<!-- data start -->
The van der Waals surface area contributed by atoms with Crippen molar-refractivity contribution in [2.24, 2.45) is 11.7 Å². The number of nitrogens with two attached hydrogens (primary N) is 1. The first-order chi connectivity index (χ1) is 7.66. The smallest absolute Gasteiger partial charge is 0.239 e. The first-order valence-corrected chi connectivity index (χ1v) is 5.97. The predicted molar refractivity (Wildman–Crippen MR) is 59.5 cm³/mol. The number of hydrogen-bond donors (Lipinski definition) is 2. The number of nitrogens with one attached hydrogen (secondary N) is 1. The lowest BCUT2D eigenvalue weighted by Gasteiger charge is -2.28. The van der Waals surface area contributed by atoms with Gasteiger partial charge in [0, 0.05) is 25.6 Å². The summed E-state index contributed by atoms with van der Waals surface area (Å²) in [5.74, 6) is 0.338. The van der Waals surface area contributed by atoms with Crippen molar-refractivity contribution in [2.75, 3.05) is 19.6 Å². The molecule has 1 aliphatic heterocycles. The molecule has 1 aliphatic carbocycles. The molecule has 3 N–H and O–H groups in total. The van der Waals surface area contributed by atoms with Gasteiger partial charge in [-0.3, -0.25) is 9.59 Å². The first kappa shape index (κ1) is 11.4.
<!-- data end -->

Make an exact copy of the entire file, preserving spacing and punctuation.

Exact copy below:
The van der Waals surface area contributed by atoms with Crippen molar-refractivity contribution in [2.24, 2.45) is 11.7 Å². The number of nitrogens with two attached hydrogens (primary N) is 1. The first-order chi connectivity index (χ1) is 7.66. The smallest absolute Gasteiger partial charge is 0.239 e. The first-order valence-corrected chi connectivity index (χ1v) is 5.97. The predicted molar refractivity (Wildman–Crippen MR) is 59.5 cm³/mol. The number of hydrogen-bond donors (Lipinski definition) is 2. The number of nitrogens with one attached hydrogen (secondary N) is 1. The lowest BCUT2D eigenvalue weighted by Gasteiger charge is -2.28. The van der Waals surface area contributed by atoms with Gasteiger partial charge in [0, 0.05) is 25.6 Å². The summed E-state index contributed by atoms with van der Waals surface area (Å²) in [5.74, 6) is 0.338. The van der Waals surface area contributed by atoms with Crippen molar-refractivity contribution in [2.75, 3.05) is 19.6 Å². The molecule has 1 aliphatic heterocycles. The molecule has 1 aliphatic carbocycles. The molecule has 3 N–H and O–H groups in total. The van der Waals surface area contributed by atoms with Gasteiger partial charge in [-0.3, -0.25) is 9.59 Å². The first kappa shape index (κ1) is 11.4.